Yes, it’s true that you can import Photoshop ABR brushes into Procreate and most of the GrutBrushes Art Brushes will import and Procreate will convert them.
BUT…I should start by stating that I don’t recommend importing Photoshop ABR brushes into Procreate if you can avoid it. It’s always going to be better to install the native Procreate .brush format brushes whenever you can.
When Procreate imports an ABR it does an incredibly difficult conversion, and it does it amazingly well, but it’s still a conversion and you will find that many of the brushes don’t look exactly the same as they do in Photoshop and you will find an occasional brush that just don’t work at all.
For this reason I recommend installing my native Procreate brushes instead of the Art Brushes Complete Photoshop brushes set, but I understand that since I have about 5 times as many Photoshop brushes than Procreate brushes, people will still want to import the Photoshop Art Brushes into Procreate so I made this step by step video tutorial to show you how to do it on your iPad:
Video Tutorial: Converting GrutBrushes ABR Photoshop Brushes into Procreate
Note: The Photoshop to Procreate video tutorial above is available in many languages (German, Spanish, French, Korean, Japanese, Italian, etc) just click on the globe in the bottom right to choose your language and/or subtitles where available. Feel free to email me to request additional languages!
“Procreate can convert any Photoshop ABR. All the brushes I converted imported perfectly”
I hear this a lot and it’s tempting to think that Procreate can convert absolutely every Photoshop brush you throw at it because it does such a good job, but unless you have used that brush in Photoshop, it’s almost impossible to know if a brush has converted properly.
One click installation of Photoshop brushes into Photoshop
Buying the Artbrushes Photoshop brushes Set gives you a free two month membership, which includes all new brushes published in the Shop for 60 days, if you are a Photoshop CC user and are using the GrutBrushes plugin you can install the newest brushes without even leaving Photoshop. This 30 second tutorial shows how it’s done.
The Photoshop brushes are always listed in order of publication, with the newest one shown first.
If you can’t remember if you installed the newest Photoshop brush, Click install and the plugin will let you know if you have it already.
The web panel is slow to load, you may think nothing is happening but it should load within about 15 seconds (im trying to change this)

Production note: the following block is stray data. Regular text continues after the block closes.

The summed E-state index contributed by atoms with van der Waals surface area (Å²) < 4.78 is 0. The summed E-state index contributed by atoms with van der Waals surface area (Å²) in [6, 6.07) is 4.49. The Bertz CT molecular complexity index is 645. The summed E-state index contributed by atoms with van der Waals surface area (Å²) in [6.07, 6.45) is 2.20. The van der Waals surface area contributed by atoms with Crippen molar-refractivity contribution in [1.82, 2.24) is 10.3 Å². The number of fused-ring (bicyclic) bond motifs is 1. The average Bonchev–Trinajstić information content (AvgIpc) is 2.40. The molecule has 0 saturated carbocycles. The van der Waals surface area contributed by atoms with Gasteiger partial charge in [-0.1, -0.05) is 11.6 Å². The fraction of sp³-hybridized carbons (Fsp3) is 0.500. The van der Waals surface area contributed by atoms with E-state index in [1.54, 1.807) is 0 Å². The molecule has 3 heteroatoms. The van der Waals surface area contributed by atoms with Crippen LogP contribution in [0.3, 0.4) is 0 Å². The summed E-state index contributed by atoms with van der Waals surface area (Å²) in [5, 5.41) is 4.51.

The red play button will pop up a video preview of the brush in action.
Sometimes people ask me which brush I used to do the shading in this painting and when I tell them it’s the ‘Ocean Liner‘ brush they usually don’t believe me and I really don’t blame them because this is the stroke most people get when they use the ocean liner brush:
The fact is that most Photoshop brushes have a wide range of looks that you can get simply by varying the pressure of your stylus and sometimes you can find some of the most interesting effects at the very low end of the pressure scale.
By charging the brush size slightly from 20 to 45 pixels and stroking ever so lightly, and lifting my stylus between strokes (this part is important!) I can begin to build up this nice texture.
Now I probably wouldn’t set out to create this with this brush but the point is to not accept your brushes at face value. Experiment and investigate how they behave at the very lowest stylus pressure ranges and you may discover that they, like you, have hidden talents.
I will be doing a series of tutorials on how to use the GrutBrushes Photoshop Impasto brushes but this short video above shows a few brief tips.
– Vary your stylus pressure and use short strokes for a more organic look
– Use a flatter Photoshop brush to block in large areas
– Press softly on your stylus to blend or soften texture
– Push harder when you want more texture
– Use alt/option to pick colours from your painting
Q: George asked me in an email: “Is there any way to use these brushes as an eraser?”
A: Yes! If you’re painting or drawing in Photoshop using a brush that has a nice organic brush stroke and you want to correct or erase part of your painting using an eraser that has the same look and feel of your brush instead of the default Photoshop erasers there are a number of ways to do so in Photoshop.
Perhaps the easiest is to switch your brush mode from ‘normal’ to ‘clear’ which will essentially turn your current brush into an eraser, with all it’s settings in tact. But what if you have switched brushes or recently changed the settings of your brushes and want to go back to a previous brush? There’s an easy way to do that as well. With your eraser tool selected, just open the brush preset panel and you will see the history of the last seven brushes you used in order. Simply select the one you want to use and your eraser now takes on almost all the properties of that brush.